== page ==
JUSTICE IN PLAIN SIGHT

HOW A SMALL-TOWN NEWSPAPER AND ITS UNLIKELY LAWYER OPENED AMERICA’S COURTROOMS

A narrowly focused book that reads smoothly, chronicling a newspaper’s dedication to doing “its job: tell readers about...

A retired journalist from the Riverside (California) Press-Enterprise recounts his publication’s unlikely crusade to open court proceedings to the public; two appeals reached the U.S. Supreme Court.

Before the 1980s, judges throughout California routinely excluded journalists and citizens from courtrooms during preliminary hearings and jury selection in cases proceeding to trial. Along with most other news organizations, the family-owned Press-Enterprise accepted the restrictions. But three extremely high-profile criminal cases led the owner/publisher and his feisty top editor to challenge judges’ decisions to close their courtrooms during consequential stages of the proceedings. In addition to fully explaining the First Amendment issues at stake, Bernstein (The Tortoise and the Hare Race Again, 2006, etc.) humanizes the narrative by offering extensive portraits of the Press-Enterprise decision-makers, the unlikely lawyers they retained, the local judges involved, and the prosecutors and defense attorneys in the three death penalty cases: a botched bank robbery that ended in a bloody fashion, the rape and murder of a high school girl, and “at least a dozen drug-induced murders of elderly hospital patients by a misguided employee.” The author has clearly conducted prodigious research about the three cases, the local judges and lawyers, the justices serving on the Supreme Court during the 1980s, and the agonizing decision-making inside the Press-Enterprise newsroom. Bernstein longs for an era when a newspaper owner would spend large amounts of money to appeal all the way to the Supreme Court—not once, but twice during the same decade—with no guarantee for any financial return on the investment. Perhaps most enlightening and impressive is the author’s acquisition of notes from the justices and their clerks about the closed-door deliberations leading to favorable decisions about the openness of hearings and jury selections.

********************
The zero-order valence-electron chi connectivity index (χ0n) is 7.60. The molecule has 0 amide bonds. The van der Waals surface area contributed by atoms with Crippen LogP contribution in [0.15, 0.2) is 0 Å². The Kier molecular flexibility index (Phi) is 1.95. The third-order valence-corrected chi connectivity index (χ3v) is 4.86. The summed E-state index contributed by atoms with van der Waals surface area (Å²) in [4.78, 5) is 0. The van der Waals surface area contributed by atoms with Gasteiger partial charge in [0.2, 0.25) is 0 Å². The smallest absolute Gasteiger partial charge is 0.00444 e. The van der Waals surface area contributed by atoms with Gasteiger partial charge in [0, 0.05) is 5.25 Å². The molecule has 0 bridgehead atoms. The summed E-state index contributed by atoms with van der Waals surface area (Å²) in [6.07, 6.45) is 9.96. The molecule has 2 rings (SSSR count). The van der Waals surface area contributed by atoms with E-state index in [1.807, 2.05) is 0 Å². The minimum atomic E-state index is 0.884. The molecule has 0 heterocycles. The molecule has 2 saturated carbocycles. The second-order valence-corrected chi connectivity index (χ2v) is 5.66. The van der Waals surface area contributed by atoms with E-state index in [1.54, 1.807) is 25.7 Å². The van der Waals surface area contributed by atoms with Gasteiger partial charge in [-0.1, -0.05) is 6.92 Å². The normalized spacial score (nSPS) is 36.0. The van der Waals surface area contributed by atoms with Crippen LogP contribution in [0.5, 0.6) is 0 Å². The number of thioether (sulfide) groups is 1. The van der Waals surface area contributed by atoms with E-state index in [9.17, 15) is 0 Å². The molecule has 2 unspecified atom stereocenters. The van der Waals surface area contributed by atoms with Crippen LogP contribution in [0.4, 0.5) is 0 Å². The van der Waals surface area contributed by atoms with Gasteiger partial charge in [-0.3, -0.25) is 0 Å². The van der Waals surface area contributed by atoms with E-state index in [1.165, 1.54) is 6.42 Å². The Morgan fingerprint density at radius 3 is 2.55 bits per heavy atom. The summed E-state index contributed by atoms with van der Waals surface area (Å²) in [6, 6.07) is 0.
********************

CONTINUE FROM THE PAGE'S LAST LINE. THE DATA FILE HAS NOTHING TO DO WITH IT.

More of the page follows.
A narrowly focused book that reads smoothly, chronicling a newspaper’s dedication to doing “its job: tell readers about shocking crimes in their own backyard.”

Pub Date: Jan. 1, 2019

ISBN: 978-1-4962-0201-7

Page Count: 256

Publisher: Univ. of Nebraska

Review Posted Online: Oct. 14, 2018

Kirkus Reviews Issue: Nov. 1, 2018

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KILLERS OF THE FLOWER MOON

THE OSAGE MURDERS AND THE BIRTH OF THE FBI

Dogged original research and superb narrative skills come together in this gripping account of pitiless evil.

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Greed, depravity, and serial murder in 1920s Oklahoma.